Country profile - Distinguishing factors (Denmark)
Climate, geography and population density
Denmark is a typical low-lying country, with several hundred islands and the highest altitude being 173 m above sea level. The country is characterised by a long coastline of approximately 7 300 km. Except for the southern border to Germany, Denmark is surrounded by sea, i.e. the North Sea, Skagerak, Kattegat and the Baltic Sea. The total area is 43 094 km2 and the population is 5 511 million (2009). Most of the country is cultivated, i.e. approximately 60 % is agricultural farmland, 16 % is forest or heath, 7 % is lakes, rivers and wetland areas, and 11 % is covered by roads and built-up areas.
The Danish climate is temperate with an average yearly temperature of 8.5 Â°C as measured since 1990. Climate change has already occurred in Denmark and since 1873 the temperature has increased by approximately 1.5 Â°C. In the same period, the average yearly precipitation has increased by approximately 100 mm, from 650 mm per year before 1950 to approximately 750 mm per year during recent years. The sea-water level is increasing and the Danish littoral region will be affected due to many lowland areas, e.g. 4000 km2 of areas being below three meters above sea level. It is difficult, however, to quantify the impact of climate change, due to other geological factors influencing the changes.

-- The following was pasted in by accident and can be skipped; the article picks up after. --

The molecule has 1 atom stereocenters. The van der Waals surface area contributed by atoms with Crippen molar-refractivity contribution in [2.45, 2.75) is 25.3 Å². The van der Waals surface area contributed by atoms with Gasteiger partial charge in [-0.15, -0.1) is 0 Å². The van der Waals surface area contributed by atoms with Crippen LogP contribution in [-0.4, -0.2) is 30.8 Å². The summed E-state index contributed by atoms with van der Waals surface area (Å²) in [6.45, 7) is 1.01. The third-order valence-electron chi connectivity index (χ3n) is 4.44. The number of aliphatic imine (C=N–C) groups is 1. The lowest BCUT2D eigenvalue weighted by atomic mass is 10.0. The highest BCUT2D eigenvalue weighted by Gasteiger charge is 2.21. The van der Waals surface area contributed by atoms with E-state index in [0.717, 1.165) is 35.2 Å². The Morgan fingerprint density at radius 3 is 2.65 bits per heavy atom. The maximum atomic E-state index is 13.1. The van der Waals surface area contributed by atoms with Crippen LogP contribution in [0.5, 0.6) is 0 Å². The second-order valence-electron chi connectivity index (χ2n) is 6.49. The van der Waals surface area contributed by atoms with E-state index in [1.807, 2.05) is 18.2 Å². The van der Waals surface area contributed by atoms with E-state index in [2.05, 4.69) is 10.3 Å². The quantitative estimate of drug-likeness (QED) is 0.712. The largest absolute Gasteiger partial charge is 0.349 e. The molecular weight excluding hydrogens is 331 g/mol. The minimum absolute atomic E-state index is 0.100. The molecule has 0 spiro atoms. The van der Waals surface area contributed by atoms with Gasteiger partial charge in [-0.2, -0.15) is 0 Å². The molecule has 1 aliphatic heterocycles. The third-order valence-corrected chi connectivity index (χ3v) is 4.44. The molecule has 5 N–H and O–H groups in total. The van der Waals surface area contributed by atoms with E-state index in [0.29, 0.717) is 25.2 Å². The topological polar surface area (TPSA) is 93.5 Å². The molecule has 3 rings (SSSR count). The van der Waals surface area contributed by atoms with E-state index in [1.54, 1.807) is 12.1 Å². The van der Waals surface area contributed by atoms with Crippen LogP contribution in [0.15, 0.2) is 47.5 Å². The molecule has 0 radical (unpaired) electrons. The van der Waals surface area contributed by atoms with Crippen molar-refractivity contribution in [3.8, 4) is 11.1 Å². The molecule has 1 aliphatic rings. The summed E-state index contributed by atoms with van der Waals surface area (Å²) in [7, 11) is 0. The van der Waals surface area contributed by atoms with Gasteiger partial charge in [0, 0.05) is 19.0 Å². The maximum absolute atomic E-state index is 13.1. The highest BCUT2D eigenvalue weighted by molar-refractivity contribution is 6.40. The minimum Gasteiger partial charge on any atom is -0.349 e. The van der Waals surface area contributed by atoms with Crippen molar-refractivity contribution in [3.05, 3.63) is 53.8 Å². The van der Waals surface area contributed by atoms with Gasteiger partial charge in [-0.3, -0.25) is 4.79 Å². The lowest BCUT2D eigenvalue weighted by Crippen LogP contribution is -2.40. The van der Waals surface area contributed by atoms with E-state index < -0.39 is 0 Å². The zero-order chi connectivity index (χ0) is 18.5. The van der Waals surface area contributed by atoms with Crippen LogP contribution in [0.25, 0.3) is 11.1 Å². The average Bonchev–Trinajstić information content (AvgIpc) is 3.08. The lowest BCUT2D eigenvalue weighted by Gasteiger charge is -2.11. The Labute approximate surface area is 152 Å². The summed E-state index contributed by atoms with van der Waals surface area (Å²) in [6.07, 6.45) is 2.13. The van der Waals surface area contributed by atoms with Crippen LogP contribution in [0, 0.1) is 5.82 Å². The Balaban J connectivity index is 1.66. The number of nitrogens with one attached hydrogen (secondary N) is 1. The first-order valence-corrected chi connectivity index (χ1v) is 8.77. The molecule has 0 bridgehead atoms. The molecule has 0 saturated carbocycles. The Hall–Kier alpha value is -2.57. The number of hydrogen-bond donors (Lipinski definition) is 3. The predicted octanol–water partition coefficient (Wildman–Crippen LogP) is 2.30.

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For references, please go to www.eea.europa.eu/soer or scan the QR code.
This briefing is part of the EEA's report The European Environment - State and Outlook 2015. The EEA is an official agency of the EU, tasked with providing information on Europe’s environment.
PDF generated on 20 Nov 2014, 03:04 PM